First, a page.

LinuxWorld: Linux advocacySep 29, 1999, 18:16 (7 Talkback[s])
(Other stories by Joe Barr)
"The dispute is over how we use and define the word advocate, I suppose. That and language in general, since language is the weapon of choice in advocacy. And this all just forces us to question what we mean by the whole notion of advocacy in particular. The debate embraces all of that and more, actually, since it's also in how we view ourselves..."
"Now that the definitions are out of the way, we can get down to brass tacks. Who cares? Why does it matter to me if I am labeled as a Linux advocate, or an OS/2 advocate, or as an anti-Microsoft advocate? There are two chief reasons: first, it matters because, when that label is affixed to a person's back (or forehead, or wherever it is that advocates get branded as such), any return fire he draws from opposing forces, for any reason, is aimed not just at him, but at whatever cause he is seen to represent."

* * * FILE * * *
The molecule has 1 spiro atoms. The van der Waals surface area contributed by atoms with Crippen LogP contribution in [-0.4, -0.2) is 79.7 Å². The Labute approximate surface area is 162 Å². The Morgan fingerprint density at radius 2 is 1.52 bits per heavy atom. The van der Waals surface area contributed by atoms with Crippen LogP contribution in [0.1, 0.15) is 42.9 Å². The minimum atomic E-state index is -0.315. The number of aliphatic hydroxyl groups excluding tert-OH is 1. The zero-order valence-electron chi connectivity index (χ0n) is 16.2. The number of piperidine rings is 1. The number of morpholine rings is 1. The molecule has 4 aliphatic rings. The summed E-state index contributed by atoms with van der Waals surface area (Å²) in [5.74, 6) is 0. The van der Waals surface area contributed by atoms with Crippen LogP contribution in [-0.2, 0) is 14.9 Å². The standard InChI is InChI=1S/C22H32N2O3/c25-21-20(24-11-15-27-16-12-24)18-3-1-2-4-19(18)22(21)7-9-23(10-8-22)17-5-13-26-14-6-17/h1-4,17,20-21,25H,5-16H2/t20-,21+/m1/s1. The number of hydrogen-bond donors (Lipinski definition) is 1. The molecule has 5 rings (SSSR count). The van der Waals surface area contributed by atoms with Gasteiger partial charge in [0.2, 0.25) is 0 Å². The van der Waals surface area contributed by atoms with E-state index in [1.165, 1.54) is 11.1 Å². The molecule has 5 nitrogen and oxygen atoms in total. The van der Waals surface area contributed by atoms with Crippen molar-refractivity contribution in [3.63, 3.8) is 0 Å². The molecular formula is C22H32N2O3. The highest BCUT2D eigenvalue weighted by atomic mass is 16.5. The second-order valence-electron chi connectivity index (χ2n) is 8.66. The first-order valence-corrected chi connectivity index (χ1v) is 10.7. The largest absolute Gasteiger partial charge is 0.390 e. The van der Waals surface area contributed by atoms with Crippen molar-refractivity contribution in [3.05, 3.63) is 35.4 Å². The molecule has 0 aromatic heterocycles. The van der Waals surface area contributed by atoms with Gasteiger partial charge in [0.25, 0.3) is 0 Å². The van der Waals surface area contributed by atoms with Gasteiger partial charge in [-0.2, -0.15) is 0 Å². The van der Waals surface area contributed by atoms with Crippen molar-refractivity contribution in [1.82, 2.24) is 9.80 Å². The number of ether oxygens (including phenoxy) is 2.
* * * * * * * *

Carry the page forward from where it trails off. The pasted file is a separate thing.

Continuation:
"Secondly, it matters because, when you become an advocate, you lose the right of free speech. As an advocate you begin to speak from a script that you may or may not have had a hand in writing. You begin to lose your own voice, your own style, your own delivery. Everyone you're speaking for is watching and listening to make sure that what you are saying agrees with their take on the party line. Without apology I will say simply that I am not a political animal. Never have been, never will be."